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Murder Charges Over Stillbirth in California Set Off Heated Legal Battle

  • August 11, 2020

Phil Esbenshade, the executive assistant district attorney for Kings County, said the case hinged on whether the state’s penal code exempts pregnant women from criminal liability in cases like these. “This is not a case about abortion nor women’s reproductive rights,” he said. “This is a case about a person who did specific acts that resulted in the death of a viable fetus.”

California is among 38 states that have fetal homicide laws recognizing the fetus as a victim in cases of violence against a pregnant woman, according to the National Conference of State Legislatures. In recent years, charges of feticide, manslaughter or murder have been brought against women in states including Indiana, Oklahoma and Mississippi. Last year in Alabama, a woman was charged with manslaughter after another woman shot her in the stomach and her 5-month-old fetus did not survive. The case stirred national outrage, and that charge was dropped a week later.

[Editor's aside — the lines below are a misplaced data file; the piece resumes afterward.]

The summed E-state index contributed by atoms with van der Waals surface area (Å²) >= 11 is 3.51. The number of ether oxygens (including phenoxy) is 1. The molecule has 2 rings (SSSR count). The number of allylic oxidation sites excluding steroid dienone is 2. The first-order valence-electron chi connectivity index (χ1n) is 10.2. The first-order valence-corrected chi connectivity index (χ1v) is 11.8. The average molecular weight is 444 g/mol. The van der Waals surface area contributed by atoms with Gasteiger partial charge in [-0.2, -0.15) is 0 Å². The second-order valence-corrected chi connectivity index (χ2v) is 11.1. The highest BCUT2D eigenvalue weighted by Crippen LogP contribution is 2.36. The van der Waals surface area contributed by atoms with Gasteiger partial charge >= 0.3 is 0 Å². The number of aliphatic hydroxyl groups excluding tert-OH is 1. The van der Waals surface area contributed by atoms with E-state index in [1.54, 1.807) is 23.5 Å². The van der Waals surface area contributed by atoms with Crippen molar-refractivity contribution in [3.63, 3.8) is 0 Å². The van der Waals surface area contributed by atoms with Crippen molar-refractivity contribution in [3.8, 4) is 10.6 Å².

In California, another woman in Kings County, Adora Perez, was charged with murder in 2018 after a stillbirth following methamphetamine use. Ms. Perez, who was prosecuted by the same district attorney as Ms. Becker, pleaded guilty on the lesser charge of manslaughter and is now serving an 11-year prison sentence.

In recent years, fierce battles over reproductive rights have been playing out in legislatures and courts across the country, often resulting in sweeping abortion restrictions at the state level, although the Supreme Court delivered a setback to abortion opponents in June.

Jacqueline Goodman, a lawyer for Ms. Becker, said the outcome of her case would reverberate beyond the borders of Kings County, and that prosecutions like these could make pregnant women afraid to seek health care or counseling for substance abuse.

“It’s part of a nationwide effort to criminalize abortion,” she said of the murder charge. “That’s where this comes from.”

Ultimately, Ms. Becker’s case comes down to the courts’ interpretation of a small subsection in California’s criminal code. Penal Code Section 187 is the state’s primary statute for murder, which it defines as “the unlawful killing of a human being, or a fetus, with malice aforethought.”

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